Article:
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Bettina Arnold


Bettina Arnold obtained her BA in Archaeology from Yale University and her MA/PhD degrees in Anthropology from Harvard University. She is a Full Professor of Anthropology at the University of Wisconsin-Milwaukee and Adjunct Curator of European Archaeology at the Milwaukee Public Museum. Her research interests include the archaeology of alcohol, the archaeology of gender, mortuary archaeology, Celtic Iron Age Europe and the history of archaeology, especially its manipulation for political purposes in National Socialist Germany.

Recent relevant publications include the following:

2023 The perils of a usable past: archaeology’s journey from culture history to culture wars.  Getty-CAS Spring School Working Paper Series 14/2 The Impact of the Political on Archaeological Research, pp. 1-22. Centre for Advanced Study Sofia.

2022 National Socialist archaeology as a Faustian bargain: the contrasting careers of Hans Reinerth and Herbert Jankuhn. In Bernard M. Levinson and Robert P. Ericksen (eds) Betrayal of the Humanities under National Socialism, pp. 332- 357. Bloomington, IN: Indiana University Press.


“For people on the left, (Diversity/Equity/Inclusion) has become their new religion. They no longer go to church on Sunday, but boy, are they trying to make sure that everybody is evangelized on campus, that there’s only one acceptable viewpoint. That’s not what I think taxpayers should be funding…” Wisconsin State Assembly Speaker Robin Vos, quoted in a Milwaukee Journal Sentinel article on June 17, 2023.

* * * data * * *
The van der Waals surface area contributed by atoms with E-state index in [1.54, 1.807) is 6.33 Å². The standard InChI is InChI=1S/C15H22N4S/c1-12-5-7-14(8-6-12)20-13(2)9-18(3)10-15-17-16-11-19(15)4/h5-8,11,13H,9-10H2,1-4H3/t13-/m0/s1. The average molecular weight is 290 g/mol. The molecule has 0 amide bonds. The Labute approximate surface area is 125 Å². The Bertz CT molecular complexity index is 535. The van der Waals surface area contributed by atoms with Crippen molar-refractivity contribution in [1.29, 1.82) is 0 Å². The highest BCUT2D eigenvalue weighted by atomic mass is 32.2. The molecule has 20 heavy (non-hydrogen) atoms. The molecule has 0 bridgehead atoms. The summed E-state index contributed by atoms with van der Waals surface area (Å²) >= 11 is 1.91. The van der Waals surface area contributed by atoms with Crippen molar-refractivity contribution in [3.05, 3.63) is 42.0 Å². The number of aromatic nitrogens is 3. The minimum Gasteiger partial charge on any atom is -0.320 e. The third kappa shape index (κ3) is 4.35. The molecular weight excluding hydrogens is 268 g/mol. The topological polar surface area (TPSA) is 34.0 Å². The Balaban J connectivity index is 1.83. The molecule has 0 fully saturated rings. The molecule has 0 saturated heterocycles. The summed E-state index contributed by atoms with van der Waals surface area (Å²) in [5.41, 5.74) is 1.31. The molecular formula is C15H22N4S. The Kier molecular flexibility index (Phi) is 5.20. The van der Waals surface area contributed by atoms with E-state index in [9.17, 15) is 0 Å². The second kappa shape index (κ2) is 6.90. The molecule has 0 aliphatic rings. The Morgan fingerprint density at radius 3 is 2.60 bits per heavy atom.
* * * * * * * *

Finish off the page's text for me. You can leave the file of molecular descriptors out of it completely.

In the extremely polarized political environment in the U.S. today, academic disciplines that investigate gender or race from a scientific perspective have become a target for vitriol and punitive measures from the right but attacks are also leveled at scholars by Indigenous groups and other stakeholders who object to scientific analysis of human remains that are the basis of such research. The resulting barrage of hostile rhetoric has made it difficult for archaeologists to reconcile their training, which emphasizes the application of the scientific method to the recovery, recording and interpretation of material evidence, with the demands of the academic and political institutions on which they depend for their livelihoods. The term moral injury was originally coined by the psychiatrist Jonathan Shay to describe the wound that forms when a person’s sense of what is right is betrayed by leaders in high-stakes situations. Archaeologists are increasingly caught between the demands of various interest groups that require them to betray their professional standards and their sense of themselves as responsible scholars. A coordinated, politically motivated anti-science ecosystem has spread to all aspects of professional life in the U.S. and beyond, including eastern Europe. (How) can archaeologists reclaim their professional integrity in the face of such challenges?